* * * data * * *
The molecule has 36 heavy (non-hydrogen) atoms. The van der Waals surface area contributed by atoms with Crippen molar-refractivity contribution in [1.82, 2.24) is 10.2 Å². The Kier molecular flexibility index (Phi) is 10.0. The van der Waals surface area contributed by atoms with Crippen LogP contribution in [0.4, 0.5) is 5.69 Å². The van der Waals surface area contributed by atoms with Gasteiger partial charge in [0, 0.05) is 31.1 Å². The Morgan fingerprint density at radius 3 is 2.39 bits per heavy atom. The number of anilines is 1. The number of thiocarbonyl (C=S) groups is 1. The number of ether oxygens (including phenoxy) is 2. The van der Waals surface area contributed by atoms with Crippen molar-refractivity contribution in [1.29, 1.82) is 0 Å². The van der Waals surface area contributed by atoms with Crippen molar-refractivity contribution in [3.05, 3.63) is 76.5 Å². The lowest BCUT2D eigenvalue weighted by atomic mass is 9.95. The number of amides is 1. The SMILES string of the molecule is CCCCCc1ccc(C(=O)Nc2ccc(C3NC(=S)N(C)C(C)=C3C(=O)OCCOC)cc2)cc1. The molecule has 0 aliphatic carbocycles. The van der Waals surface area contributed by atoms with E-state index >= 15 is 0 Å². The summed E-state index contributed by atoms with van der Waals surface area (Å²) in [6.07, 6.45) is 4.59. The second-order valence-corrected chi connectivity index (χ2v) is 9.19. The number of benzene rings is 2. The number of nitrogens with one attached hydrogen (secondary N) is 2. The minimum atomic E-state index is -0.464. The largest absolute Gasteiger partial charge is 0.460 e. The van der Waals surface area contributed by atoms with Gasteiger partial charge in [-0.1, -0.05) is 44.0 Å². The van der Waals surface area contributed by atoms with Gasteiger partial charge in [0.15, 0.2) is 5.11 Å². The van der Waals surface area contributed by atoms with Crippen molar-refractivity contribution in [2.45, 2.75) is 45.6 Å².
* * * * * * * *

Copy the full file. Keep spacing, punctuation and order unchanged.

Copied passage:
The molecule has 36 heavy (non-hydrogen) atoms. The van der Waals surface area contributed by atoms with Crippen molar-refractivity contribution in [1.82, 2.24) is 10.2 Å². The Kier molecular flexibility index (Phi) is 10.0. The van der Waals surface area contributed by atoms with Crippen LogP contribution in [0.4, 0.5) is 5.69 Å². The van der Waals surface area contributed by atoms with Gasteiger partial charge in [0, 0.05) is 31.1 Å². The Morgan fingerprint density at radius 3 is 2.39 bits per heavy atom. The number of anilines is 1. The number of thiocarbonyl (C=S) groups is 1. The number of ether oxygens (including phenoxy) is 2. The van der Waals surface area contributed by atoms with Crippen molar-refractivity contribution in [1.29, 1.82) is 0 Å². The van der Waals surface area contributed by atoms with Crippen molar-refractivity contribution in [3.05, 3.63) is 76.5 Å². The lowest BCUT2D eigenvalue weighted by atomic mass is 9.95. The number of amides is 1. The SMILES string of the molecule is CCCCCc1ccc(C(=O)Nc2ccc(C3NC(=S)N(C)C(C)=C3C(=O)OCCOC)cc2)cc1. The molecule has 0 aliphatic carbocycles. The van der Waals surface area contributed by atoms with E-state index >= 15 is 0 Å². The summed E-state index contributed by atoms with van der Waals surface area (Å²) in [6.07, 6.45) is 4.59. The second-order valence-corrected chi connectivity index (χ2v) is 9.19. The number of benzene rings is 2. The number of nitrogens with one attached hydrogen (secondary N) is 2. The minimum atomic E-state index is -0.464. The largest absolute Gasteiger partial charge is 0.460 e. The van der Waals surface area contributed by atoms with Gasteiger partial charge in [-0.1, -0.05) is 44.0 Å². The van der Waals surface area contributed by atoms with Gasteiger partial charge in [0.15, 0.2) is 5.11 Å². The van der Waals surface area contributed by atoms with Crippen molar-refractivity contribution in [2.45, 2.75) is 45.6 Å².